[LINK] Battery back-up mandatory for NBN?
tom.worthington at tomw.net.au
Wed Oct 27 09:45:49 EST 2010
Richard Chirgwin wrote:
> ... Everyone's forgetting that Tasmania is a pilot. ... The minister
> didn't claim that the batteries *are* being provided, he said he has
> instructed that the backup *will be* mandatory; which I suppose
> returns to the "pilot vs. live" issue. ...
My understanding is that the NBN is being provided in Tasmania as a
commercial service, not an experiment. So if the NBN is supposed to have
a battery backup, these customers should have it.
As there are only a few hundred NBN customers in Tasmania and the system
is already engineered for backup batteries, it should be feasible to
install all of these by the end of November 2010.
Richard Chirgwin wrote:
> ... So it's not that tough an issue; and if people want the battery
> backup to be mandatory and NBN Co's responsibility, then they're
> quite free to put that view to the USO inquiry. ...
There are numerous submissions to DBCDE on Fibre-to-the-premises in
greenfield estates which mention option of battery backup. But I could
not find any which suggested how many hours backup was needed:
The report "USO FORWARD LOOKING TECHNOLOGIES FOR 1998/99 AND 1999/2000"
by GIBSON QUAI PTY LTD, January, 2000 on the ACMA web site suggests
24 hours battery backup for customer equipment:
Even with the need for battery backup and the number of hours agreed,
there would remain the issue of who was going to pay for and arrange
replacement batteries. The batteries only cost about $25 retail, but the
cost of a technician to replace them would be much higher than that. I
don not believe that it is practical to have this as a user replaceable
item. This could increase the cost of the NBN by one or two dollars per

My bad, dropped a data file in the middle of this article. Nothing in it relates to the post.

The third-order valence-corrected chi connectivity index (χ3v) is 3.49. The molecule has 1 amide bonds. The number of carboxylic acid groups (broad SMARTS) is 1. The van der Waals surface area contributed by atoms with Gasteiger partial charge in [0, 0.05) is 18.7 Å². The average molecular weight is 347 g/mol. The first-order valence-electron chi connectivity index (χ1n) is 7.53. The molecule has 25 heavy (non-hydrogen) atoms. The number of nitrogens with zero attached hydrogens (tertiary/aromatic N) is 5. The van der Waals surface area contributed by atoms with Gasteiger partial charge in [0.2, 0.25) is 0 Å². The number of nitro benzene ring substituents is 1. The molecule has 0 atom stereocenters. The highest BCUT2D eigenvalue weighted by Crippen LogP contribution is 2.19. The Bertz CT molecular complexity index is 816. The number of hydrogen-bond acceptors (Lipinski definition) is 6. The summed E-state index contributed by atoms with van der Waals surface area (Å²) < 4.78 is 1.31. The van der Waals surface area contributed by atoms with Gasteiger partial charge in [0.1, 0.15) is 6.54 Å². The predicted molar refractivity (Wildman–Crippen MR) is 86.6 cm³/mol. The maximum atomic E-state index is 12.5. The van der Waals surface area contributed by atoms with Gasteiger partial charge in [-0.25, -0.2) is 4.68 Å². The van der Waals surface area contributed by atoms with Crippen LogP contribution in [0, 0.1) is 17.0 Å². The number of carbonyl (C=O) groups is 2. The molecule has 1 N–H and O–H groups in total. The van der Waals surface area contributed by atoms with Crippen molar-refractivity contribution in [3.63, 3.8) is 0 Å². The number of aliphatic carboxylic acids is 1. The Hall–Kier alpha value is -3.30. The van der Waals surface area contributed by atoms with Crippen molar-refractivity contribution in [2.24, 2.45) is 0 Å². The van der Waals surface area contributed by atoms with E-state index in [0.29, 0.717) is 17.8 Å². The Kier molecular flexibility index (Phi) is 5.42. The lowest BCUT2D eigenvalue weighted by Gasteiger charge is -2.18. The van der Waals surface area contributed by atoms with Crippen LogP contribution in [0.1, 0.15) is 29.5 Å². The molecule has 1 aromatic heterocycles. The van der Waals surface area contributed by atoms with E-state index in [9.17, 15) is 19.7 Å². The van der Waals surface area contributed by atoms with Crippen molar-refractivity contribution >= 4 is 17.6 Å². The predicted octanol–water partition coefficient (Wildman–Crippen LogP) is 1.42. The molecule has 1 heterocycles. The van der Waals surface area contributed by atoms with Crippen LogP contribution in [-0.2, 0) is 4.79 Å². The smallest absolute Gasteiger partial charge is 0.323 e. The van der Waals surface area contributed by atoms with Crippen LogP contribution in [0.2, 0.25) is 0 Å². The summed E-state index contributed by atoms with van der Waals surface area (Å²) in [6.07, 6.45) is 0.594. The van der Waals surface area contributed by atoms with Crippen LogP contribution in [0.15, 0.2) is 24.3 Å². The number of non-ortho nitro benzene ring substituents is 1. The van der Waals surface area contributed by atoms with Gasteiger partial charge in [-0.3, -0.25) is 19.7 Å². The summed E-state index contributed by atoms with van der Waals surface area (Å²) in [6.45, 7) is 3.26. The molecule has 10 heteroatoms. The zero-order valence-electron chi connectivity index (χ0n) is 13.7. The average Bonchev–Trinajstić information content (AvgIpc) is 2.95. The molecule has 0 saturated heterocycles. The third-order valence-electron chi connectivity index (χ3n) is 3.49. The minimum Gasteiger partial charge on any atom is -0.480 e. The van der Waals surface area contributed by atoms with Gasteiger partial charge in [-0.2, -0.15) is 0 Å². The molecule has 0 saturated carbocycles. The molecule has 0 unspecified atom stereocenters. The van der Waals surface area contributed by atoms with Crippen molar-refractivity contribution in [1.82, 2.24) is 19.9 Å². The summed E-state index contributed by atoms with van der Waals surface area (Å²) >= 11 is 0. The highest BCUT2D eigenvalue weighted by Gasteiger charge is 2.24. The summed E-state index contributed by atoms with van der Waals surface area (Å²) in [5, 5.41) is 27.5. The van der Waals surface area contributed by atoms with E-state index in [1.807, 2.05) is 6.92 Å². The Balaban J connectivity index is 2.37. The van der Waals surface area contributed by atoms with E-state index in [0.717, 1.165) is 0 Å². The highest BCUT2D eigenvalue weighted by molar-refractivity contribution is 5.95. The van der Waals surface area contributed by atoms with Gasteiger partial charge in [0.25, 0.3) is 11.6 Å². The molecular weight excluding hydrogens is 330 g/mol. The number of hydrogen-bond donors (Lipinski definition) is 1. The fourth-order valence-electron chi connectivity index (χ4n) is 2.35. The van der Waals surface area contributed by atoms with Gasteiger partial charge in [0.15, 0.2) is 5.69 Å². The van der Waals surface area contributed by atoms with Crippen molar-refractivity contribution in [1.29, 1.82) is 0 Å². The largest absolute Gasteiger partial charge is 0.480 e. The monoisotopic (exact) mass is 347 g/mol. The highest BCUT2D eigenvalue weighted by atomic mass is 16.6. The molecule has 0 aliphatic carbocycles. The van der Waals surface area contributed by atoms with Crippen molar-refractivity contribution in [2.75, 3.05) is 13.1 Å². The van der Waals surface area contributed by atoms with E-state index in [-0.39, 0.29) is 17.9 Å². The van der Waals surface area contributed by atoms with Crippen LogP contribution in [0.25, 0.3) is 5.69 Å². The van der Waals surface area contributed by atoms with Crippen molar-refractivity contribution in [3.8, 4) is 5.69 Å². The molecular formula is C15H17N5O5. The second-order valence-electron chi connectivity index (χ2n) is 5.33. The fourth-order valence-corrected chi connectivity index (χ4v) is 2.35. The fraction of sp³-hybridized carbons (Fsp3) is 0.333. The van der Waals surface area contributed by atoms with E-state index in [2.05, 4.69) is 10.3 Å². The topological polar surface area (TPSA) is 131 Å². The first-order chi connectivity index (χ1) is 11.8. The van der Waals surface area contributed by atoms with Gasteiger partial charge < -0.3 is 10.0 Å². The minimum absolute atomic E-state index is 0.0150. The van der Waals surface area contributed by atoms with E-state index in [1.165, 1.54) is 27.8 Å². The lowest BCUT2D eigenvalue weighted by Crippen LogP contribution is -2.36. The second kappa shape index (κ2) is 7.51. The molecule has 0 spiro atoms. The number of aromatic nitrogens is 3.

month, per customer.
Kim Holburn wrote:
> ... At least 4 hours? ...
Yes, I proposed 4 hours backup for the NBN customer equipment in
presentations to government and industry during 2009. This is the figure
the NBN is using, but I don't know if they got it from me, or elsewhere.
I am not sure where I got it from and it may be because this was the
time the backup battery lasts in the LG LSP-350T CDMA fixed wireless
telephone I saw in India in 2005:
Harry McNally wrote:
>... Can the rechargeable backup battery be removed for external charging
From the diagrams in the NBN Tasmania manual, the battery appears to be
a standard lead acid gel unit, as used for burglar alarms:
So it would be possible to remove the battery for charging. However,
these batteries need to be correctly charged and are not foolproof. I
replaced the battery in my UPS, but it is not something I would
recommend the average member of the public do:
ps: If you think gel batteries are safe, try dropping one on your foot. ;-)
Tom Worthington FACS CP HLM, TomW Communications Pty Ltd. t: 0419496150
PO Box 13, Belconnen ACT 2617, Australia http://www.tomw.net.au
Adjunct Senior Lecturer, School of Computer Science, The
Australian National University http://cs.anu.edu.au/courses/COMP7310/
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